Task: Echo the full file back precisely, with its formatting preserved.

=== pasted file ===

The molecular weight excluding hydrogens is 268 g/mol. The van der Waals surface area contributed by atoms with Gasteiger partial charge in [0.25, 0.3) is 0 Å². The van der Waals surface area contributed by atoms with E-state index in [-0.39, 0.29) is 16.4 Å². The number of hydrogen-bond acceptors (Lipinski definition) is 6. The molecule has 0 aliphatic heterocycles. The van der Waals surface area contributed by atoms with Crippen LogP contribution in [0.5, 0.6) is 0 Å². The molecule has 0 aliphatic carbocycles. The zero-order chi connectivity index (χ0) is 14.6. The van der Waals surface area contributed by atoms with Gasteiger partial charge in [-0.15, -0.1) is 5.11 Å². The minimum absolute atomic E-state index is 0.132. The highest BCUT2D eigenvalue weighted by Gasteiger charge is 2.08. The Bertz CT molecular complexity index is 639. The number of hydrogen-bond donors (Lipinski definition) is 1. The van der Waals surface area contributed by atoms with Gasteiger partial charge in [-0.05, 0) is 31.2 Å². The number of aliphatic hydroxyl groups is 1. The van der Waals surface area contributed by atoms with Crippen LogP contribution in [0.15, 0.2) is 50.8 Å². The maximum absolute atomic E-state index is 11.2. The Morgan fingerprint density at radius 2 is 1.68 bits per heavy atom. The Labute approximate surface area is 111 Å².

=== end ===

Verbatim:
The molecular weight excluding hydrogens is 268 g/mol. The van der Waals surface area contributed by atoms with Gasteiger partial charge in [0.25, 0.3) is 0 Å². The van der Waals surface area contributed by atoms with E-state index in [-0.39, 0.29) is 16.4 Å². The number of hydrogen-bond acceptors (Lipinski definition) is 6. The molecule has 0 aliphatic heterocycles. The van der Waals surface area contributed by atoms with Crippen LogP contribution in [0.5, 0.6) is 0 Å². The molecule has 0 aliphatic carbocycles. The zero-order chi connectivity index (χ0) is 14.6. The van der Waals surface area contributed by atoms with Gasteiger partial charge in [-0.15, -0.1) is 5.11 Å². The minimum absolute atomic E-state index is 0.132. The highest BCUT2D eigenvalue weighted by Gasteiger charge is 2.08. The Bertz CT molecular complexity index is 639. The number of hydrogen-bond donors (Lipinski definition) is 1. The van der Waals surface area contributed by atoms with Gasteiger partial charge in [-0.05, 0) is 31.2 Å². The number of aliphatic hydroxyl groups is 1. The van der Waals surface area contributed by atoms with Crippen LogP contribution in [0.15, 0.2) is 50.8 Å². The maximum absolute atomic E-state index is 11.2. The Morgan fingerprint density at radius 2 is 1.68 bits per heavy atom. The Labute approximate surface area is 111 Å².